This is my first foray into living in a foreign country. Back in college, I never had a chance to study abroad, which left me with the curiosity of what it would be like living in another country. I felt that China would really give me a chance to get out of my comfort zone and meet new people outside of my usual network of friends, so I decided to pack my bags and begin a job search overseas. When I first arrived in China, I realized that it was very difficult to meet new people without strong Chinese language skills, so I didn’t know where to turn to. However, after starting work, I quickly noticed that lunchtime in China is an excellent time to build camaraderie with foreign coworkers and make new friends once you put in the effort.

My first day at work proved to be interesting. There were so many different choices for lunch that I couldn’t decide what to eat. I decided to settle for a black bean noodle dish called Zha Jiang Mian. As a Korean American, I had been so accustomed to eating the Korean version called Jjajangmyun, but I was eager to test out the original version of the dish. I gave my 10 Yuan to the restaurant owner and quickly snagged a seat next to my coworkers in the outdoor eating area. At first, I was a little hesitant to bust out my Chinese language skills as I am still a little self-conscious on my pronunciation skills. I silently started to dig into my Zha Jiang Mian when I heard someone next to me ask, “Ni Jiao Shenme Mingzi? (What is your name?)” I softly replied, “Joey” and went about my business and finished my meal.

Zha Jiang Mian

That night, I decided the only way I will ever truly immerse myself in Chinese language and culture and ultimately build new relationships is to at least put in an effort in talking with my coworkers in Chinese. The next day, the team went out again to eat lunch together. This time, I equipped myself with a few questions that I wanted to ask everybody. I asked the typical questions, such as “What is your name”, “Where are you from”, “Can you speak English”, etc. I waited nervously for a response and it turns out everyone was extremely nice and receptive to my attempts at improving my Chinese language skills. We then began making small talk about what areas they were from and even discussed their favorite Korean TV dramas and singers!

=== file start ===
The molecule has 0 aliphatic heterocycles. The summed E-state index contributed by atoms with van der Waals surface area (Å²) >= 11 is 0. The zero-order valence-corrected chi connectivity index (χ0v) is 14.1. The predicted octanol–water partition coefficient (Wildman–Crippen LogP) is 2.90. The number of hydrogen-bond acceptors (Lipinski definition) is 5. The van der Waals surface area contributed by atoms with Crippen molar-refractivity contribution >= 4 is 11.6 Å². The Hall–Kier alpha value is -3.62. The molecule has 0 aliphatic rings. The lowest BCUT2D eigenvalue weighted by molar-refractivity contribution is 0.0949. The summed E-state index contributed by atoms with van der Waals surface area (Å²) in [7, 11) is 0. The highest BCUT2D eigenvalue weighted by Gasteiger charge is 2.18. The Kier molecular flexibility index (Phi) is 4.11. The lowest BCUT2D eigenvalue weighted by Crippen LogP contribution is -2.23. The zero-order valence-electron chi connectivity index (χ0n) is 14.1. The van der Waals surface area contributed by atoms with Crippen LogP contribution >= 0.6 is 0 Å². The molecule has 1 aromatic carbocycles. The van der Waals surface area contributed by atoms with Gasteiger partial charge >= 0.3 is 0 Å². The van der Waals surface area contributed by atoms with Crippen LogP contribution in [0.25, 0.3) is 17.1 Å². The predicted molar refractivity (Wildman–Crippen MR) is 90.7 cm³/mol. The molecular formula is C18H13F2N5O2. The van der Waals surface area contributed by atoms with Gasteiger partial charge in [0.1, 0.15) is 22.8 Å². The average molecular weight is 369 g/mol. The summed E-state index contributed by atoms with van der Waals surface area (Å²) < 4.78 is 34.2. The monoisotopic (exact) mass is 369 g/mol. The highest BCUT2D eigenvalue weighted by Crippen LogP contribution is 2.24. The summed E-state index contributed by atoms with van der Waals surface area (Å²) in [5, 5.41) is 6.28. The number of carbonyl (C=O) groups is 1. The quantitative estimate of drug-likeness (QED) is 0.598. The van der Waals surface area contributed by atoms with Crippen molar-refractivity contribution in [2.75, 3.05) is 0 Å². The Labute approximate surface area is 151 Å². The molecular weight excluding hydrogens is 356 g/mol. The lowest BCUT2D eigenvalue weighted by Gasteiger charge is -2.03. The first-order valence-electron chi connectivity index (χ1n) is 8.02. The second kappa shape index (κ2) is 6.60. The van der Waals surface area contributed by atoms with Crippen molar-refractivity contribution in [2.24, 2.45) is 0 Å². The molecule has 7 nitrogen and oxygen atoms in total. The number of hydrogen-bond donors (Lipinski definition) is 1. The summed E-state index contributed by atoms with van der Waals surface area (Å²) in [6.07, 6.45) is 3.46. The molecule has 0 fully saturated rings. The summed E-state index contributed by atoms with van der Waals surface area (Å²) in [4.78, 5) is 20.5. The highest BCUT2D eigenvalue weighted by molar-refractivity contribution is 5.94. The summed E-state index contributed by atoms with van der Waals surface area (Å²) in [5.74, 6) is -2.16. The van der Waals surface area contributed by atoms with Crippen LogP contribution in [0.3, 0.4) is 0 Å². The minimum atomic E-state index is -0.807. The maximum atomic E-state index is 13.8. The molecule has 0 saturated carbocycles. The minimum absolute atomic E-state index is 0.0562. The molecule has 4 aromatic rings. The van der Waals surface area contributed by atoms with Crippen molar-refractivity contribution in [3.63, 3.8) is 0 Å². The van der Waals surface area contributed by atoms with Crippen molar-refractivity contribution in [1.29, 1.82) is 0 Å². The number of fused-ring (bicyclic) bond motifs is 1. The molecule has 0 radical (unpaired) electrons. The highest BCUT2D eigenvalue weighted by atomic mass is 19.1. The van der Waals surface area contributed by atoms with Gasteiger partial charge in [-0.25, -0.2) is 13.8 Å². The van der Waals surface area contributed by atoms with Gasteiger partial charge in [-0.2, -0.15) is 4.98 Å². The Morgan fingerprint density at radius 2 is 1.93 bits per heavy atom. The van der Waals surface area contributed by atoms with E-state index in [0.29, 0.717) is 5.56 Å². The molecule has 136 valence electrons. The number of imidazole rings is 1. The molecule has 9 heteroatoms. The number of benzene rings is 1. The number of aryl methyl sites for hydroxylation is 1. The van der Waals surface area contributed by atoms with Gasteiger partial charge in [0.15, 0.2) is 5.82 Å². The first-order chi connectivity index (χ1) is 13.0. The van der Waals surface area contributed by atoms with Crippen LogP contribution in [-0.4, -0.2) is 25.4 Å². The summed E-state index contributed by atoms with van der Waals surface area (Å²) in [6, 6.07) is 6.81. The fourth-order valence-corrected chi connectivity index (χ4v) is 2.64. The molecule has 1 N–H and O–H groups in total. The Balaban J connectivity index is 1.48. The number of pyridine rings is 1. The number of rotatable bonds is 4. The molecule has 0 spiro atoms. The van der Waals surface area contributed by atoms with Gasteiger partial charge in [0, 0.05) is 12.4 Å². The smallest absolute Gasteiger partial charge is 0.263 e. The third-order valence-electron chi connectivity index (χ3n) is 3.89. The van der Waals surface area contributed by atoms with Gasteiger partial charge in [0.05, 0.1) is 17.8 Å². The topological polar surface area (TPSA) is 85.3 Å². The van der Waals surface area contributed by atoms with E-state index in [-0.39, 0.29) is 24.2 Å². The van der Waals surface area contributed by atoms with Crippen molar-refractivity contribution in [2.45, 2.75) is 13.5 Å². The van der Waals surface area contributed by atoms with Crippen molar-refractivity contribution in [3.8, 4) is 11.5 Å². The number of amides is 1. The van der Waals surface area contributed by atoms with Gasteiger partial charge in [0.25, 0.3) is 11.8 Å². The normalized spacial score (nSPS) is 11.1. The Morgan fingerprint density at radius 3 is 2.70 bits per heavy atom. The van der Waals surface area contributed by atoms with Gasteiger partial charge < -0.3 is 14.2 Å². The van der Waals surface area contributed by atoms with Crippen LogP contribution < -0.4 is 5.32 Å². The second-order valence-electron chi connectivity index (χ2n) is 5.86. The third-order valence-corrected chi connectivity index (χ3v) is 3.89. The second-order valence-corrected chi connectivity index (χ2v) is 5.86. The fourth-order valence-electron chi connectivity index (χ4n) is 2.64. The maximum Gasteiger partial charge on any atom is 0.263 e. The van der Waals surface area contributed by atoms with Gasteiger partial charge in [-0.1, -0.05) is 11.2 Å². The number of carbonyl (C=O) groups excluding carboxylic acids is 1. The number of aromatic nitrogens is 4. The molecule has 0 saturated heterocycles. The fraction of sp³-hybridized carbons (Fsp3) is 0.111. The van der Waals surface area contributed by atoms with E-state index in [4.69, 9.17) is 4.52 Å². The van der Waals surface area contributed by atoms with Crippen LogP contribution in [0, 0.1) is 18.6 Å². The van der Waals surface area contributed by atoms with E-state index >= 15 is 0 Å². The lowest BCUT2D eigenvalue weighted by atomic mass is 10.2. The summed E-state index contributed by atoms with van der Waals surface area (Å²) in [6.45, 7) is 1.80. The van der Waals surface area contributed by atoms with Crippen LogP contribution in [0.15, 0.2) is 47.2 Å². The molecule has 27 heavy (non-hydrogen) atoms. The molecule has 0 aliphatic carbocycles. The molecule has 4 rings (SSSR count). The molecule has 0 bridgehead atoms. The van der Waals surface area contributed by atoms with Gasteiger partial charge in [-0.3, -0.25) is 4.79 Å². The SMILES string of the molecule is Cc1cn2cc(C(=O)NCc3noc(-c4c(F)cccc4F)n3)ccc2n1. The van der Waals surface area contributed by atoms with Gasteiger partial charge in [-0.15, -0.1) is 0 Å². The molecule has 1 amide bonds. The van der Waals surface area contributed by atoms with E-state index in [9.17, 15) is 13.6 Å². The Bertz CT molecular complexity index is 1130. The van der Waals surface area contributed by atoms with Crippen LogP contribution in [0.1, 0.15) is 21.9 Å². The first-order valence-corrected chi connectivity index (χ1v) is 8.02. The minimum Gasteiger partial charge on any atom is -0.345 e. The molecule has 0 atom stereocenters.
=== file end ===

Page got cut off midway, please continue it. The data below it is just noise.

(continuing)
Everyone seems to be extremely helpful and open to the fact that a foreigner is here trying their best at learning a new and difficult language. Based on my limited experience here so far, I can see that meal time in China seems to be a very sacred social event. Whether its lunch or dinner, people just seem to enjoy taking time out of their day to gather with friends and coworkers to share a nice meal. Lunchtime here in Beijing gives coworkers a chance to get away from the office and simply interact with each other on a purely social level. I truly feel that this helps build great camaraderie with coworkers (either new or current), which can make the working environment that much more fluid and successful.

Obviously, plenty of people back in the States often enjoy these types of interactions on a daily basis with their office mates (based on the size and availability of time in their office). However, working in Beijing has really given me a chance to connect with some extremely interesting people that I would have never had a chance of meeting before as long as I put in the effort. Hopefully, I can continue my journey here in Beijing and build on the relationships that I have started to make!